Nissan and Eaton combine to launch domestic storage product

Nissan has joined forces with Eaton to launch a domestic energy storage product, known as xStorage, that can use recycled lithium ion batteries.

The storage is expected to be used by consumers with rooftop PV to maximise returns from feed-in tariffs, but Eaton said it expected customers would also be attracted by the unit’s backup power capabilities and the ability to sell grid response services via aggregators or utilities. It could also provide a route for customers with electric vehicles to part-charge their vehicles or, alternatively, to transfer charge from the vehicle to the battery.

The xStorage can make use of batteries from electric vehicles – Nissan has around 300,000 electric vehicles on the road – which typically have around 70% of capacity remaining when they are changed out. Using such batteries would give xStorage owners 4.2kWh of storage in the basic unit. If they took the option of new batteries the unit would have 6kWh available. So-called ‘Second life’ batteries are warranted for five years and new batteries for ten years.

Launching the unit, the companies said the basic version would cost £4,250 plus installation and VAT, and could provide returns of £42 per month by optimising PV generation to minimise exports and maximise feed-in tariff revenues. They also suggested users could make revenues of £280 per year providing frequency response services to the grid.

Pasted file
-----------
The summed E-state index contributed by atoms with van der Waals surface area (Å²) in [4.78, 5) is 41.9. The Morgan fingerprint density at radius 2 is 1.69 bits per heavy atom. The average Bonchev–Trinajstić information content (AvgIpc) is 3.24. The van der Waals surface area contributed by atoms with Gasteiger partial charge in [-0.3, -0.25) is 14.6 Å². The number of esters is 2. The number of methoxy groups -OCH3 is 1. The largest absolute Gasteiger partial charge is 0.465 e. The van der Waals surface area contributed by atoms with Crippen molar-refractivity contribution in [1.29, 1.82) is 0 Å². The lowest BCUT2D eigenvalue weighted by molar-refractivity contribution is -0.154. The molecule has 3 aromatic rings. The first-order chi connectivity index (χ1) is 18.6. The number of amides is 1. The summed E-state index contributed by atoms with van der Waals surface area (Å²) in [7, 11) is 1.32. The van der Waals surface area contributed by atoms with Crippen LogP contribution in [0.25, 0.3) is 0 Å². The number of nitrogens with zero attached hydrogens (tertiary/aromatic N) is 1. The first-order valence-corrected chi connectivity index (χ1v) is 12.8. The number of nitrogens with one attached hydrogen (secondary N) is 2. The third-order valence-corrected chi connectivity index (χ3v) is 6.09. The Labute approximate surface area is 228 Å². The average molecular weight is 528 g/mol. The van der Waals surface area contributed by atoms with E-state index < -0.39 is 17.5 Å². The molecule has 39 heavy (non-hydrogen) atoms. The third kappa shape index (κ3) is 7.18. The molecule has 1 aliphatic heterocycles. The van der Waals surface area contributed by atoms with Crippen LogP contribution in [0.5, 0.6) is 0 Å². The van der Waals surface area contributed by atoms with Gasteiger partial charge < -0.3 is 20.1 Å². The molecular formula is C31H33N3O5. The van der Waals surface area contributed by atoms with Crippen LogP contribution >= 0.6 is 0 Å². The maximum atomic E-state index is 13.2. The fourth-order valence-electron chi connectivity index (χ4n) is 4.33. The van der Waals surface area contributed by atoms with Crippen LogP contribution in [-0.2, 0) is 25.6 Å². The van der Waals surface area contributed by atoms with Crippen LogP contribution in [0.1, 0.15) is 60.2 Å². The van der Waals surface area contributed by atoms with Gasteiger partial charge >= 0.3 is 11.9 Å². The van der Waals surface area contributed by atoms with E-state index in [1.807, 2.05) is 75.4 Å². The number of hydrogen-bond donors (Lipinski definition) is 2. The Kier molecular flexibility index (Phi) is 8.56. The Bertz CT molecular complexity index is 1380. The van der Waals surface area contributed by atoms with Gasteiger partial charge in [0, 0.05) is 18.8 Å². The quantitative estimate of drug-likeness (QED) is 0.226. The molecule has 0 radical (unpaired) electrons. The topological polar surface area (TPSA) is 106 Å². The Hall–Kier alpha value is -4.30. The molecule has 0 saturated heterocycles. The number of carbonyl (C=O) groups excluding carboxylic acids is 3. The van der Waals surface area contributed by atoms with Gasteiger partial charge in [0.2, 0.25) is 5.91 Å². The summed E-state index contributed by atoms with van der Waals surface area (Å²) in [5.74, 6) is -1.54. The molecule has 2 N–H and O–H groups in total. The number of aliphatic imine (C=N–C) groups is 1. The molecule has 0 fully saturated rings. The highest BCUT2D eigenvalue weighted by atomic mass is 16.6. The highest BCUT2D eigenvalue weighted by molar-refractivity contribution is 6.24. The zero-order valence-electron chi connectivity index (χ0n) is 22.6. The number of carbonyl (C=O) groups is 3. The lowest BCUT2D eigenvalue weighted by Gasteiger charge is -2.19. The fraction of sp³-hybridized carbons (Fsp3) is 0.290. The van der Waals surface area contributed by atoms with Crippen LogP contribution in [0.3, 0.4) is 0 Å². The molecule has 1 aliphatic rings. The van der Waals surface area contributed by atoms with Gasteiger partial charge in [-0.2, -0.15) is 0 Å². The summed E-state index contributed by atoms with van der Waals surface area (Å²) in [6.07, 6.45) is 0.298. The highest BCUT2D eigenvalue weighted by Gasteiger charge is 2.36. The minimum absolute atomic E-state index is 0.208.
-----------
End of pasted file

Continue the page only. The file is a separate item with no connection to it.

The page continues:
The companies plan to sell the devices directly and in partnership with utilities and other consumer-facing companies. Nissan is also offering a lease option combined with PV.

The companies are taking pre-orders for xStorage, which will also take on Tesla’s Powerwall, and said they would start installations in July. By that time, Eaton said it would have a network of certified distributors and installers in place for the product.

The companies hope to join a mass storage rollout that will also take dramatic reductions in the cost of batteries. “By 2020 the lowest cost option will be to generate and store, rather than buying from the grid,” said Stephanie Ordan, Eaton’s storage unit business manager.

Further reading:

Moixa chief: Domestic energy storage could be next asset class

 

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